*basal traction*, or the shear stress at the bedrock; and

*L*is called the

_{s}*slip length*(Ref. 2). This quantity is crucial in glacier flow modeling, as it accounts for a large part of the mass flux downstream, adds up to the flowing movement, and represents a behavior similar to a rigid movement.

### Modeling the Flow of Ice: A Real-World Example

The *Mer de Glace*, which translates to “Sea of Ice”, is a mountain glacier located in the Mont Blanc massif in the French Alps above the Chamonix Valley. Considered the largest glacier in France, it has been widely observed and monitored because of its considerable moving speed for a valley glacier (around 100 meters per year) and its significant retreat and decrease in size in the past 80 years. Studies show an average loss of 5 meters per year in thickness and 30 meters per year in length.

Below (right) is a sketch of a geometry for a valley glacier, set up using COMSOL Multiphysics and the CAD geometric kernel (available with the CAD Import Module). The geometry approximately mimics the measurements and visuals of the Mer de Glace (left).

*Left: Aerial photo of the Mer de Glace in 1909. Image in the public domain, via Wikimedia Commons. (Annotations added by the author.) Right: Model geometry, colored by thickness.*

Let’s simulate the nonisothermal flow of the ice mass downslope, under its own weight and subject to basal sliding.

In terms of fluid, the inflow and outflow boundary conditions are the normal constraints, corresponding to the applied pressure of the ice, which is not included in the domain. It simply corresponds to an assigned hydrostatic (or cryostatic) pressure. The upstream boundary weighs on the domain, thus contributing to a streamwise velocity, while the downstream boundary resists to the flow. The surface of the glacier is a free surface.

In terms of heat transfer, the surface is considered to be at an ambient temperature. The boundary in contact with the bedrock is normally subject to a geothermal heat flux, which could be modeled as a boundary condition. However, since such a value is spatially varying and generally unknown, a temperature is imposed in the present case. This way, we ensure that the ice remains at a temperature below 0°C, thus avoiding the phase change and latent heat flux contribution. It is worth noting that this aspect could be taken into account using a *Material with Phase Change* interface. Heat is allowed to enter and leave the domain at the inflow and outflow boundaries.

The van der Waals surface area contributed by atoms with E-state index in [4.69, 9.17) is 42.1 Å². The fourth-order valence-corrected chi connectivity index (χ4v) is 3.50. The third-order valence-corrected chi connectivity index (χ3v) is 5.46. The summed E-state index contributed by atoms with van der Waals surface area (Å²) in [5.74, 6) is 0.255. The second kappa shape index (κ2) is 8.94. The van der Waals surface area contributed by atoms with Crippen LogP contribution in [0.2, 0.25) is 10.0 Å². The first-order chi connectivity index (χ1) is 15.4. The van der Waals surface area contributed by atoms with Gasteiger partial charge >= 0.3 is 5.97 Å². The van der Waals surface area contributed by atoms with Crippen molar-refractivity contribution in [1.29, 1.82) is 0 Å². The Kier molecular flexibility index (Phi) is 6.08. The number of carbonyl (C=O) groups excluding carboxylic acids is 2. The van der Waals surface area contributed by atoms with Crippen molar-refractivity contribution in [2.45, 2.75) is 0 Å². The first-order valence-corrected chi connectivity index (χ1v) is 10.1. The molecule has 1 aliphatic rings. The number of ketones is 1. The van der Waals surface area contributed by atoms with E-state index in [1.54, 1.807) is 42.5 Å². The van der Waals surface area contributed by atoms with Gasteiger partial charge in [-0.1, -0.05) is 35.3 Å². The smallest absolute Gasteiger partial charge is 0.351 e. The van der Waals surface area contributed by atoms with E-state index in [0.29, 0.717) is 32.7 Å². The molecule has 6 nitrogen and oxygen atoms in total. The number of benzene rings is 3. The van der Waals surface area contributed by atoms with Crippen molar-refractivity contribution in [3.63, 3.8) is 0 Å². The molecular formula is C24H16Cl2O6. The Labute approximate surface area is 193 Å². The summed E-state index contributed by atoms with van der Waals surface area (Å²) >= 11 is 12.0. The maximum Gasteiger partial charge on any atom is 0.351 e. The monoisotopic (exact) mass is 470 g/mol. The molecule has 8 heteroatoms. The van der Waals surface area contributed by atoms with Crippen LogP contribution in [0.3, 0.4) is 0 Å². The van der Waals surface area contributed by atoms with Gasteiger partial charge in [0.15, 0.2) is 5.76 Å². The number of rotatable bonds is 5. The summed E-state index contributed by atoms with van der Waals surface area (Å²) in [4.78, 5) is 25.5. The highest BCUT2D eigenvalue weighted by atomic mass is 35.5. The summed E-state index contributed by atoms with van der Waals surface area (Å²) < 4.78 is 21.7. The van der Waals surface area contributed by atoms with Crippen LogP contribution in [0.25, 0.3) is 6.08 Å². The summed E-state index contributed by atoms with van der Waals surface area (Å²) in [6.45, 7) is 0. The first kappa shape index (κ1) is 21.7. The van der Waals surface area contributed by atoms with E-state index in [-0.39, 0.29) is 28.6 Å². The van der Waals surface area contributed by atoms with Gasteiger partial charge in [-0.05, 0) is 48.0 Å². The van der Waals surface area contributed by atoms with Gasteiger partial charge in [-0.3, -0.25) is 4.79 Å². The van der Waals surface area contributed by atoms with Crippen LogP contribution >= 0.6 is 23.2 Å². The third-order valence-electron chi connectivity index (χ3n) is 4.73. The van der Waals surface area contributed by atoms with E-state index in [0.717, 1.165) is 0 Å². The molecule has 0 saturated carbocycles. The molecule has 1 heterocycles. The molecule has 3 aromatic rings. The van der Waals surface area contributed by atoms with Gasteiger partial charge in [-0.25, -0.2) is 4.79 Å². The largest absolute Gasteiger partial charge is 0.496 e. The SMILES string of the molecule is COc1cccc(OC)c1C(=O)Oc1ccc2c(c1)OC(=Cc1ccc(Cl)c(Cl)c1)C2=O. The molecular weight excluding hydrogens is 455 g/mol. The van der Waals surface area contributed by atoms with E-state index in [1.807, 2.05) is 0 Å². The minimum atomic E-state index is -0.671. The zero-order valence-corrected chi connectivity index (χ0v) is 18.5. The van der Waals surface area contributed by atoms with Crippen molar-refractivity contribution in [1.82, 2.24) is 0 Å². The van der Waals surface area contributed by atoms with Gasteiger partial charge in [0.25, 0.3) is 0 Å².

An extruded mesh is used that is consistent with the aspect ratio of the geometry.

The external weather conditions are an important input data for geophysical simulations. Accessing the ASHRAE 2017 database directly through the *Heat Transfer* interface, we can import the average external temperature and wind velocities at a given time of the year for more than 6000 weather stations all over the world. Here, we use the data from the *Grand Saint Bernard* station in the Swiss Alps, located at 16 km of the Mer de Glace, around at the same altitude on the first of February at noon. The ambient temperature is imposed at the glacier surface and the wind velocities are used to simulate a convective heat flux at the surface.

### Simulation Results and Discussion

First, we run the simulation without basal sliding to see how much the viscous flow contributes to the observed velocities of the glacier. The results are expected to be around 120 meters per year at the top of the glacier and 90 meters per year at the end of the glacier.

As we can see on the left-hand side of the plot, solely based on the viscous law described here, we get only 50% of the expected velocity.

We can introduce a viscous slip with a slip length *L _{s}* = 250 m and run the simulation again. Below, we plot the velocity at the surface along the central flowline of the glacier for both cases.

Now the velocity is globally much higher and better matches the expected magnitude. It is interesting to note that the viscous sliding does not only introduce a pure shift of the velocities. Indeed, as a function of the nonlinear viscosity, it adds a nonlinear contribution, thus it is not purely rigid. With this value for the slip length, the sliding contributes to around 60% of the velocity at the surface.